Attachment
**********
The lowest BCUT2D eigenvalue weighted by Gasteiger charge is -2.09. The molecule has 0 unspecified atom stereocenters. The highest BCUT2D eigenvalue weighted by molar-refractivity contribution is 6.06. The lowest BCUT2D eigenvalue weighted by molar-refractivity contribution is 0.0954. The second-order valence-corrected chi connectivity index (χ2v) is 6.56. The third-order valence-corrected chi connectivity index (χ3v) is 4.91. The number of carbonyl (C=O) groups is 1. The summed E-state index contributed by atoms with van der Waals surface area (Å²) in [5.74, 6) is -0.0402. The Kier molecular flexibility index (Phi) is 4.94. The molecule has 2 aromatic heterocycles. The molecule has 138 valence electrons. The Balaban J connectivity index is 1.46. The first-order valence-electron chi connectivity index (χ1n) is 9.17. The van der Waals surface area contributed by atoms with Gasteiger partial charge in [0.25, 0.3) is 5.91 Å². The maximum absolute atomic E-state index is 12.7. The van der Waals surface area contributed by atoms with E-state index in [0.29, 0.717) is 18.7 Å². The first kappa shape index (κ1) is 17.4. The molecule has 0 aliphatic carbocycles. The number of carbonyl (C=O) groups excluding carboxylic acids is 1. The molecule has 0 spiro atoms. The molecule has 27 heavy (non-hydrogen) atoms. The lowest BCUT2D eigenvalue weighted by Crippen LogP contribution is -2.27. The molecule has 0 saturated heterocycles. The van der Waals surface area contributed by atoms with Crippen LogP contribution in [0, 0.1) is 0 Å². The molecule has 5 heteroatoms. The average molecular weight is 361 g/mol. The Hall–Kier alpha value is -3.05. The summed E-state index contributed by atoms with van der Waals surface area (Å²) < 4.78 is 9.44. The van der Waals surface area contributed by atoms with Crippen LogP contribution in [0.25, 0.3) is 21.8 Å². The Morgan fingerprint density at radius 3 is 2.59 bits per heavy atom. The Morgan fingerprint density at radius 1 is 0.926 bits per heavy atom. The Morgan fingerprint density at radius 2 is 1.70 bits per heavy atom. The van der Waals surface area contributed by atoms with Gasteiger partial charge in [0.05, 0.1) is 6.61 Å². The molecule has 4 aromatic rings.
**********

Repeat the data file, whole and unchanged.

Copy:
The lowest BCUT2D eigenvalue weighted by Gasteiger charge is -2.09. The molecule has 0 unspecified atom stereocenters. The highest BCUT2D eigenvalue weighted by molar-refractivity contribution is 6.06. The lowest BCUT2D eigenvalue weighted by molar-refractivity contribution is 0.0954. The second-order valence-corrected chi connectivity index (χ2v) is 6.56. The third-order valence-corrected chi connectivity index (χ3v) is 4.91. The number of carbonyl (C=O) groups is 1. The summed E-state index contributed by atoms with van der Waals surface area (Å²) in [5.74, 6) is -0.0402. The Kier molecular flexibility index (Phi) is 4.94. The molecule has 2 aromatic heterocycles. The molecule has 138 valence electrons. The Balaban J connectivity index is 1.46. The first-order valence-electron chi connectivity index (χ1n) is 9.17. The van der Waals surface area contributed by atoms with Gasteiger partial charge in [0.25, 0.3) is 5.91 Å². The maximum absolute atomic E-state index is 12.7. The van der Waals surface area contributed by atoms with E-state index in [0.29, 0.717) is 18.7 Å². The first kappa shape index (κ1) is 17.4. The molecule has 0 aliphatic carbocycles. The number of carbonyl (C=O) groups excluding carboxylic acids is 1. The molecule has 0 spiro atoms. The molecule has 27 heavy (non-hydrogen) atoms. The lowest BCUT2D eigenvalue weighted by Crippen LogP contribution is -2.27. The molecule has 0 saturated heterocycles. The van der Waals surface area contributed by atoms with Crippen LogP contribution in [0, 0.1) is 0 Å². The molecule has 5 heteroatoms. The average molecular weight is 361 g/mol. The Hall–Kier alpha value is -3.05. The summed E-state index contributed by atoms with van der Waals surface area (Å²) < 4.78 is 9.44. The van der Waals surface area contributed by atoms with Crippen LogP contribution in [0.25, 0.3) is 21.8 Å². The Morgan fingerprint density at radius 3 is 2.59 bits per heavy atom. The Morgan fingerprint density at radius 1 is 0.926 bits per heavy atom. The Morgan fingerprint density at radius 2 is 1.70 bits per heavy atom. The van der Waals surface area contributed by atoms with Gasteiger partial charge in [0.05, 0.1) is 6.61 Å². The molecule has 4 aromatic rings.